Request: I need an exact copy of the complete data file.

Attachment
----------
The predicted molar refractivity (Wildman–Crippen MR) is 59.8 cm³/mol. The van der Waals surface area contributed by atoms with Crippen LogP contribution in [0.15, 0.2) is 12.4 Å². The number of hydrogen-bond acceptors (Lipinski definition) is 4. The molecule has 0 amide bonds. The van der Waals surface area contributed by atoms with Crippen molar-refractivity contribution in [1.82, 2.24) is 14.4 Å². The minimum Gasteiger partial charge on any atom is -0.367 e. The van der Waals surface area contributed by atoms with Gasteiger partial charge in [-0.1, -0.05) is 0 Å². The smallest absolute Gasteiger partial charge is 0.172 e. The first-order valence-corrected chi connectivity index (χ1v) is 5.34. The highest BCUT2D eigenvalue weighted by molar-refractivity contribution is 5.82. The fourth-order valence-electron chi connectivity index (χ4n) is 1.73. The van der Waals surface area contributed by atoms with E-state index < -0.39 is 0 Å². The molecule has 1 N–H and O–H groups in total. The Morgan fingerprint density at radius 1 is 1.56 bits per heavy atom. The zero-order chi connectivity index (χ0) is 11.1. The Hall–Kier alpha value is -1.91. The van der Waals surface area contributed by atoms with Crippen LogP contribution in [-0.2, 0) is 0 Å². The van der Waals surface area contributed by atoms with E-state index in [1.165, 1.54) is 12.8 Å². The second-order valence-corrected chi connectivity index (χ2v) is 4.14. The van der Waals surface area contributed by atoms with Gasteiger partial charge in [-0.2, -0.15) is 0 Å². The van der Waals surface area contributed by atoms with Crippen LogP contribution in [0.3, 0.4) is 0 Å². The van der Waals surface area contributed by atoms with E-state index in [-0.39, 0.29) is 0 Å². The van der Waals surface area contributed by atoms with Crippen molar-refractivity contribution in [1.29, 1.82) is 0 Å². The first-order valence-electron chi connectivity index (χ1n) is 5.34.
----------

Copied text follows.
The predicted molar refractivity (Wildman–Crippen MR) is 59.8 cm³/mol. The van der Waals surface area contributed by atoms with Crippen LogP contribution in [0.15, 0.2) is 12.4 Å². The number of hydrogen-bond acceptors (Lipinski definition) is 4. The molecule has 0 amide bonds. The van der Waals surface area contributed by atoms with Crippen molar-refractivity contribution in [1.82, 2.24) is 14.4 Å². The minimum Gasteiger partial charge on any atom is -0.367 e. The van der Waals surface area contributed by atoms with Gasteiger partial charge in [-0.1, -0.05) is 0 Å². The smallest absolute Gasteiger partial charge is 0.172 e. The first-order valence-corrected chi connectivity index (χ1v) is 5.34. The highest BCUT2D eigenvalue weighted by molar-refractivity contribution is 5.82. The fourth-order valence-electron chi connectivity index (χ4n) is 1.73. The van der Waals surface area contributed by atoms with E-state index < -0.39 is 0 Å². The molecule has 1 N–H and O–H groups in total. The Morgan fingerprint density at radius 1 is 1.56 bits per heavy atom. The zero-order chi connectivity index (χ0) is 11.1. The Hall–Kier alpha value is -1.91. The van der Waals surface area contributed by atoms with Crippen LogP contribution in [-0.2, 0) is 0 Å². The van der Waals surface area contributed by atoms with E-state index in [1.165, 1.54) is 12.8 Å². The second-order valence-corrected chi connectivity index (χ2v) is 4.14. The van der Waals surface area contributed by atoms with Gasteiger partial charge in [-0.2, -0.15) is 0 Å². The van der Waals surface area contributed by atoms with Crippen LogP contribution in [0.3, 0.4) is 0 Å². The van der Waals surface area contributed by atoms with E-state index in [-0.39, 0.29) is 0 Å². The van der Waals surface area contributed by atoms with Crippen molar-refractivity contribution in [1.29, 1.82) is 0 Å². The first-order valence-electron chi connectivity index (χ1n) is 5.34.